The Guardian August 29, 2001


Heads held high

Members of the National Union of Workers (NUW) employed by Australian 
Pharmaceutical Industries conducted their first self-initiated strike in at 
least 13 years.

Their current Enterprise Agreement expires on September 23 but the company 
was reluctant to begin negotiations for a new one. To kick-start 
proceedings the union handed out nomination forms to both union and non-
union members to establish a rank and file committee.

A committee of four was elected but the company refused to recognise it and 
began its own election claiming that it was its role and not that of the 
union.

The company then asserted that it would not negotiate with the NUW because 
several other unions also had a small number of members on site. 

A stopwork meeting was held on August 21 where it was demanded that the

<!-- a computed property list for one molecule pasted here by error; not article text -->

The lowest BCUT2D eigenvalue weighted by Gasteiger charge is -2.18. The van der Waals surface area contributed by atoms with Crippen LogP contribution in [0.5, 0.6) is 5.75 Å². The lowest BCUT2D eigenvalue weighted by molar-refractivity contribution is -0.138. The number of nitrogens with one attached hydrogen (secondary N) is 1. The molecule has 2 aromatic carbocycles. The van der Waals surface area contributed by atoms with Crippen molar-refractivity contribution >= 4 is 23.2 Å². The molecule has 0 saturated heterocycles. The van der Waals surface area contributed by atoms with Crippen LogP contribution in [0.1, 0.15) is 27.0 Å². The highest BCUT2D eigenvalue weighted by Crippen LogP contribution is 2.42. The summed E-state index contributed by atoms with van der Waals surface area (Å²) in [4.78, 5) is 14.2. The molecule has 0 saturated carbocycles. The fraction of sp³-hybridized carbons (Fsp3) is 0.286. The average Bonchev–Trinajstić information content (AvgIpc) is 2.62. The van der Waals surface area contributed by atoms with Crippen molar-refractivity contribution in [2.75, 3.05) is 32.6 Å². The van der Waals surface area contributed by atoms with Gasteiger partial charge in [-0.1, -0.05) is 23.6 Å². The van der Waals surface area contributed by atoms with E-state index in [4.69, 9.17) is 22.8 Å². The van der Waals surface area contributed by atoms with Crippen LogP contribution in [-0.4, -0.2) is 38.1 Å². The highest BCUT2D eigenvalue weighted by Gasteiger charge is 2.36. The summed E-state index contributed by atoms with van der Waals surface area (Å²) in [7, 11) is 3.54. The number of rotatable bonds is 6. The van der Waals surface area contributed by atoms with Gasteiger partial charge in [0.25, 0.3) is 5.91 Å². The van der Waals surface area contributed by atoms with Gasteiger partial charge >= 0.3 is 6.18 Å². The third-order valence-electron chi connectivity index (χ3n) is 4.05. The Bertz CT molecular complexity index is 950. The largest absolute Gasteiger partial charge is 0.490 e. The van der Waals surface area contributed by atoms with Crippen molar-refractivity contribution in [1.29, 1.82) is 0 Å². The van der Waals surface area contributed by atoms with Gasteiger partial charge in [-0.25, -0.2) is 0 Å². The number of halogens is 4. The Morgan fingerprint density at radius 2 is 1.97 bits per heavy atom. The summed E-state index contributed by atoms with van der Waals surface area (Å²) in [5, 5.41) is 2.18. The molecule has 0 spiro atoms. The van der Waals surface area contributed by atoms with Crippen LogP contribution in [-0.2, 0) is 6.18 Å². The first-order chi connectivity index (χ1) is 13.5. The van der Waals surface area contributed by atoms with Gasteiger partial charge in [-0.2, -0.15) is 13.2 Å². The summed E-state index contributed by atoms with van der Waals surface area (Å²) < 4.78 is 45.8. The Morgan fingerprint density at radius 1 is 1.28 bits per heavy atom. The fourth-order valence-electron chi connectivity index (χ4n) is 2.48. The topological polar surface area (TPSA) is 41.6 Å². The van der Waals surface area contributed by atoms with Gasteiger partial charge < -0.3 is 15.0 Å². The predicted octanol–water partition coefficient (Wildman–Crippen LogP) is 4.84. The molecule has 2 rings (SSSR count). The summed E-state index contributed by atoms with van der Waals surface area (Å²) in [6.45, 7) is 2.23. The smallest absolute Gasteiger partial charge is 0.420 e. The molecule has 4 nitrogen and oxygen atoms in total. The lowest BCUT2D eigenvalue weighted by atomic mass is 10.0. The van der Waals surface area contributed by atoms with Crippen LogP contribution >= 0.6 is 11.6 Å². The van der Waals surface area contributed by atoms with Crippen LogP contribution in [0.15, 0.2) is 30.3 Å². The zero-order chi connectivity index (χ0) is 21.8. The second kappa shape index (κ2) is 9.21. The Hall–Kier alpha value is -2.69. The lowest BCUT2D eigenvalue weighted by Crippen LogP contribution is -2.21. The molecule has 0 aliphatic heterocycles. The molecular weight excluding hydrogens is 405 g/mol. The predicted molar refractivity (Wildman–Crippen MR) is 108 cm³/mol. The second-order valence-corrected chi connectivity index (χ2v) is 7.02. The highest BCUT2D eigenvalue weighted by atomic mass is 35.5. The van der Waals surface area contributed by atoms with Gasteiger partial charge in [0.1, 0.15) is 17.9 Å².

company recognise the NUW elected rank and file committee, give a date on 
which negotiations would start and agree to negotiate an agreement with the 
NUW.

Union organisers, delegates and the committee members met the company's 
representatives but management remained adamant.

When this was reported back to a meeting of members a decision was taken 
not to return to work until the demands of the membership were agreed to.

At one stage the company management objected to the inclusion on the 
committee of a particular person, an act that was regarded as a provocation 
and an attempt to once again determine who the workers would have as their 
representatives. 

Company management took the dispute to the Industrial Relations Commission 
which ruled in the Union's favour.

Workers returned to work with their heads held high. A further Commission 
hearing was held on August 27 at which the company's attempted provocation 
was criticised and the company was forced to offer an apology.

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